January 23 - Nº 23 Genesis 29:31-35; 30:1-24; 35:16-20
Life was not easy for Leah. She was the older and less attractive of Laban’s two daughters. Thinking it would be difficult for her to find a husband, Leah’s father had tricked Jacob into marrying her (see #22 - January 22). When Jacob discovered what had happened, he was furious. He did not want Leah to be his wife. I’m sure she felt humiliated as he stomped around demanding that Laban give him the “right” sister—the one he loved. By the end of Leah’s first week of marriage, Rachel had joined the family—as Jacob’s favorite wife. God knew how unloved Leah felt, so He granted her a special favor. She gave birth to Jacob’s first son. This was a big deal. Sons were vital to a family’s status and welfare. As the firstborn, Leah’s son would receive both “the birthright” and “the blessing” from his father. Leah named him Reuben, which meant “see, a son!” She wanted everyone to notice that she had given Jacob the greatest gift a man could receive in that culture. She thought, “Surely my husband will love me now.” But nothing changed. She conceived again and had another son named Simeon and then another named Levi. Each name signified her longing to be loved and wanted. But by the time her fourth son was born, something inside Leah had changed. She no longer needed her husband’s attention and approval to be happy. She found satisfaction in the realization that God loved her and had chosen to bless her. He had given her four sons—while Rachel had none. She named her new son Judah, which meant “God be praised.” Jacob had two more sons with Rachel’s servant girl, Bilhah. Rachel would raise them as her own. Two more sons came through Zilpah, Leah’s servant girl. And then Leah had two more sons and a daughter. Jacob prayed for his favorite wife, Rachel, to become pregnant. Finally, God allowed her to conceive. She had a son named Joseph. Several years later she died giving birth to Benjamin, and Jacob buried her in the desert. It is interesting to note that at the very end of his life, Jacob instructed his family, “Bury me with my fathers in the cave in the field of Ephron the Hittite . . . There Abraham and his wife Sarah were buried, there Isaac and his wife Rebekah were buried, and there I buried Leah.” Did you notice that Leah was given the burial place of honor—in the tomb next to Jacob’s mother Rebekah, whom he loved so much? Is it possible that Jacob finally developed a love for Leah as she faithfully remained with him all those years and helped him raise his twelve sons? Regardless, two of the most important ancestral lines in history descended from her: Levi was the ancestor of all the priests of Israel, and Jesus Christ was a direct descendant of Judah. Although Leah did not always have Jacob’s love or approval, she certainly had God’s. He valued her greatly!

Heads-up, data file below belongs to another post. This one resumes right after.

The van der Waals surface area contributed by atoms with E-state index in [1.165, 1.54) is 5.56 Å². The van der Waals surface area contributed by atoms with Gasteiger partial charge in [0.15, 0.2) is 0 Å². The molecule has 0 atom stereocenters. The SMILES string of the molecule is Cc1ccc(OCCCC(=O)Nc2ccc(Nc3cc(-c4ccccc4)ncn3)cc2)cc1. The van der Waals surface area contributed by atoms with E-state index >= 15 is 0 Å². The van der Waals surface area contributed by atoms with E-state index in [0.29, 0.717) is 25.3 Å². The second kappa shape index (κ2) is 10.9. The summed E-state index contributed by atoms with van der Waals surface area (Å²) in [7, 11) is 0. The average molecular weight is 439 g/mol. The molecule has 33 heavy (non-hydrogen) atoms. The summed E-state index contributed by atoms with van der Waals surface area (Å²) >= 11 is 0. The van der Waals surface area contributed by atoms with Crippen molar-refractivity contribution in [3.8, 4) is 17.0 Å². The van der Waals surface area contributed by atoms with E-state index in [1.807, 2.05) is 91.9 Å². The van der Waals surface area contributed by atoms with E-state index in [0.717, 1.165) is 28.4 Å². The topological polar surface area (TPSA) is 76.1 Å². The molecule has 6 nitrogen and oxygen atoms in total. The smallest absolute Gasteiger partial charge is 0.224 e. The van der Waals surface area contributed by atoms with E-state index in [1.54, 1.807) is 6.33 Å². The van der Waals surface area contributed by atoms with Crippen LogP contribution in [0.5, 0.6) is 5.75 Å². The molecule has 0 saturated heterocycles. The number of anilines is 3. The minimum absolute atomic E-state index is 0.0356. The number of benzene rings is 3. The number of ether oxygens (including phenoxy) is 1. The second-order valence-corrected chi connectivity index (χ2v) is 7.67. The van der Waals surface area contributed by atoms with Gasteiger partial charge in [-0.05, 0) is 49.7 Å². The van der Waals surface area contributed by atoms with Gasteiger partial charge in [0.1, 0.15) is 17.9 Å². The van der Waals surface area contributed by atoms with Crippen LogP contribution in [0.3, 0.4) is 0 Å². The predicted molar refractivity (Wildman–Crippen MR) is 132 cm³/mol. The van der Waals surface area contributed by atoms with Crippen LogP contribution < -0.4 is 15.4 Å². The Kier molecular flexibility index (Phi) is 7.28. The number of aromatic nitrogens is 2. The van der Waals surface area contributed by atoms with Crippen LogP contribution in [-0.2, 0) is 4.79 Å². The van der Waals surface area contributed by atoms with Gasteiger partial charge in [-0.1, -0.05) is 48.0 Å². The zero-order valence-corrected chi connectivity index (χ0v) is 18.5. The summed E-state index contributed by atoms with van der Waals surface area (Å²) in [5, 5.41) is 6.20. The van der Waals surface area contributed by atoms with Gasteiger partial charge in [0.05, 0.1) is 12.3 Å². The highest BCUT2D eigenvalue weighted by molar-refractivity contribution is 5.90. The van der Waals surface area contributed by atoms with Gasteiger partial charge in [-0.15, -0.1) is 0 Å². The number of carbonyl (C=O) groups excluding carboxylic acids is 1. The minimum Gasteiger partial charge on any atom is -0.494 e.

Is your happiness determined by the status of your relationships? Does your value depend on the approval of others? (If so, you will continually be disappointed and discouraged.) The only stable place to find our identity and determine our worth is in Jesus Christ.